Out of the Classroom, Sledding 13,796 Ft. Above Sea Level

At the peak of the Mauna Kea volcano, I was perched on top of the world! My visit to the volcano was significantly improved by my newfound interests sparked in my AP Gov course. I was interested in how the construction of the observatories atop the volcano had interfered with the habitat of native species and how the state government was protecting inhabitants.

Mauna Kea is 4,205 m (13,795 ft) above sea level and about two million years old. On the drive up Mauna Kea, the paved path soon turned into a dirt road, and my father and I ventured further and further up the volcano. The windy roads took sharp turns, twisting up the volcano. Once at the top of Mauna Kea, my dad and I grabbed our sled and headed for the highest peak. Having gone snorkeling in the morning, we were determined to end the day sledding — all in the spirit of adventure! 

The creation of an access road in 1964 has caused controversy between scientists and natives because the peaks of the island of Hawaii are considered sacred according to Hawaiian mythology. Today, the Mauna Kea Observatories stand atop several surrounding peaks and research across the electromagnetic spectrum from visible light to radio. Because of its high altitudes and stable airflow, Mauna Kea’s summit is one of the best sites for astronomical observation. Studies are currently underway to determine how the construction has affected the ecology of the area. For example, the wekiu bug inhabits Mauna Kea, but their population is being depleted by the loose cinder and spills of chemicals used in maintaining the telescopes. To further investigate, I researched what actions were being taken to protect these insects.

Petitions are a common way for Hawaiian natives and passionate visitors to advocate for the protection of the wekiu bug and many other insects. In October 2011, a petition was filed to list the wekiu bug as an endangered species; however, the U.S. government declined to consider it as endangered. Although petitioners were unsuccessful, they may rest assured that the Hawai’i Department of Land and Natural Resources (DLNR) is dedicated to managing state parks and other natural resources. As a part of the state government, the DLNR regulates park environments and protects the inhabitants to the best of their ability.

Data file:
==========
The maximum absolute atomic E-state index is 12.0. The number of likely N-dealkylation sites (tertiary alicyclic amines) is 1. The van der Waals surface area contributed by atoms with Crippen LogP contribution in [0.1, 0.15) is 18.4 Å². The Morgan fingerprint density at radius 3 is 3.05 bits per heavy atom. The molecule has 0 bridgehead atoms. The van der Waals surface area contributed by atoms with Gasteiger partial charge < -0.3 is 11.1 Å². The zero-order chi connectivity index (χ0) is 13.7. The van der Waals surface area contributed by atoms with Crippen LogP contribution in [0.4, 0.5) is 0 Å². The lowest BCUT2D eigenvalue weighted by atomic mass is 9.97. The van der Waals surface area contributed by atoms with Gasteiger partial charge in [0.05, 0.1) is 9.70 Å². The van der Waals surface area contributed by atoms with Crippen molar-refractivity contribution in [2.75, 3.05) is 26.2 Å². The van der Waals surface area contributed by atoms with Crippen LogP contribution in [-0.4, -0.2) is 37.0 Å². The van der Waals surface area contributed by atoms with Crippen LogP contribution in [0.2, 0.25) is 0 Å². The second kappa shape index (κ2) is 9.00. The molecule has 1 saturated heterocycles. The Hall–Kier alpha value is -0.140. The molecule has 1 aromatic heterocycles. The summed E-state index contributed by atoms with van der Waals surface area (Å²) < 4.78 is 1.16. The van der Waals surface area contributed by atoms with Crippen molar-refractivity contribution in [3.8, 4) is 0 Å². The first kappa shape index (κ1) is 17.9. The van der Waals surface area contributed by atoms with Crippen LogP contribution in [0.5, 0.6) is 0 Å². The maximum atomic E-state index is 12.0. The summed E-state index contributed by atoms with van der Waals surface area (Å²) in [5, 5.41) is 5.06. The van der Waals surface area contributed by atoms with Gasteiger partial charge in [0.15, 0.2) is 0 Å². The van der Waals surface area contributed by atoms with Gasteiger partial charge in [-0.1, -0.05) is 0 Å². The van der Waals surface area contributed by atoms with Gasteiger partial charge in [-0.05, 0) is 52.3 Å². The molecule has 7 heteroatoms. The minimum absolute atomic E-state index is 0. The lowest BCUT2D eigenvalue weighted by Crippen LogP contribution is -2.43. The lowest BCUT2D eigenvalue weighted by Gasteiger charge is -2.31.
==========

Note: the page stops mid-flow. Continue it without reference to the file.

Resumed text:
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2 comments

  1. Hello Hannah,

    Having seen the magnificence on Mauna Kea, it would have been quite an experiences being on its peak. My closest approach was in a helicopter tour mainly concentrating on the lava flows. Vulcanology is a hobby when I can get to places such as Hawaii and New Zealand.

    I am aware of the traditional Hawaiian belief in Pele as the goddess of fire, lightning, wind and volcanoes. How could such a geological feature as Mauna Kea not be considered sacred?

    I wasn’t aware of the wekiu bug but have since looked up information on them. With the diversity of life and habitats, it’s not surprising there would be an assortment of insects on Mauna Kea and the possibility of unique species very high. Considering how species interact with each other and the environment (their ecology), we can’t always be certain of the flow on effects if one species were to become extinct.

    Native Hawaiian moves to protect Mauna Kea and its life remind me of a similar situation here in Australia. You may have heard of Uluru (aka Ayers Rock) in Central Australia. It is a huge rock rising from the flat desert surrounding it. Like Mauna Kea, it is part of the traditional mythology and belief of the traditional owners of the land, the Aṉangu people.